Organisational Change Management Volume 1

Framework 36 Pyramid

{product-noshow 17|name|cart|picture|link|border|menuid:206|pricedis3|pricetax1}


This approach has been used to help understand sustainable development

"...The challenge of sustainable development creates unprecedented demands for learning, thinking, planning and decision-making. Economic, social, and environmental performance must be improved against a backdrop of one or more critical trends ... initiatives seeking to promote sustainability are often doing so under a sense of time urgency with limited resources..."

Alan Kisson as quoted by Karlson Hargroves et al, 2005

It involves

- multi-stakeholder engagement;

- using the pyramid as the framework and process for strategic planning

- a sequential thinking process that involves indicators, systems, innovation and strategy

Multi-stakeholder engagement

Stakeholders are defined as those who have an interest in a particular decision, as individuals or representatives of groups

Alternative phrases to describe it include multi-stakeholder dialogue, stakeholder forum, stakeholder consultation/discussion, etc

The process aims to bring all the major stakeholders together for communications, decision finding and decision-making

It emerges as there was a perceived need for more inclusive, effective methods of addressing urgent sustainability issues especially as conventional politics is increasingly unable to integrate broad-based, consensual policies, ie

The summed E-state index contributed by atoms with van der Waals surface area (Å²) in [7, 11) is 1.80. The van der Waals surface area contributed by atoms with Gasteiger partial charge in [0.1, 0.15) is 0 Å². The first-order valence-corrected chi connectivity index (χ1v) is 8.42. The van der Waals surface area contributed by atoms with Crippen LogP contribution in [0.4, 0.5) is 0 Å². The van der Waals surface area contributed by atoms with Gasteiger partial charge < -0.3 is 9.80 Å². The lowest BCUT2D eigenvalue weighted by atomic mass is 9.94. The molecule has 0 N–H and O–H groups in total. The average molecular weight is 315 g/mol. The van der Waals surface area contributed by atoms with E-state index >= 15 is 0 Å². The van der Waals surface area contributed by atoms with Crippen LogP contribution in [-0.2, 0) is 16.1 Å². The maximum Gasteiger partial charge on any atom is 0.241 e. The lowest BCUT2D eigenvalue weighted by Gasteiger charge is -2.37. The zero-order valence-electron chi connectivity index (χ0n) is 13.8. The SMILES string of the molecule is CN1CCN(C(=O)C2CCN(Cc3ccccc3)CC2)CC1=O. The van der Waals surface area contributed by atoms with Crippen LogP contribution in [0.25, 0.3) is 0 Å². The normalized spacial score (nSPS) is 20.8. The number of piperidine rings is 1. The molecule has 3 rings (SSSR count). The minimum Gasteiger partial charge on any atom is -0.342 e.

"...we need common yet flexible guidelines and to learn from experience. Sustainable development is a mixed concept, comprising values such as environmental protection and equity and strategies as healthy for the economic growth, stakeholder involvement and global perspective. Based on scientific and empirical analysis, we can look at what has been proven to work to address certain problems and/or how we can combine various tools in an effective manner. Such a discourse will lead to suggesting strategies for bringing a multitude of perspectives into decision-making; listening to each other; and facilitating meetings. Arguing for a multi-stakeholder in this matter will lead to suggesting strategies which increase creative thinking, commitment to implementation and multiplying effects, in order to address problems such as resource depletion and human and environmental security..."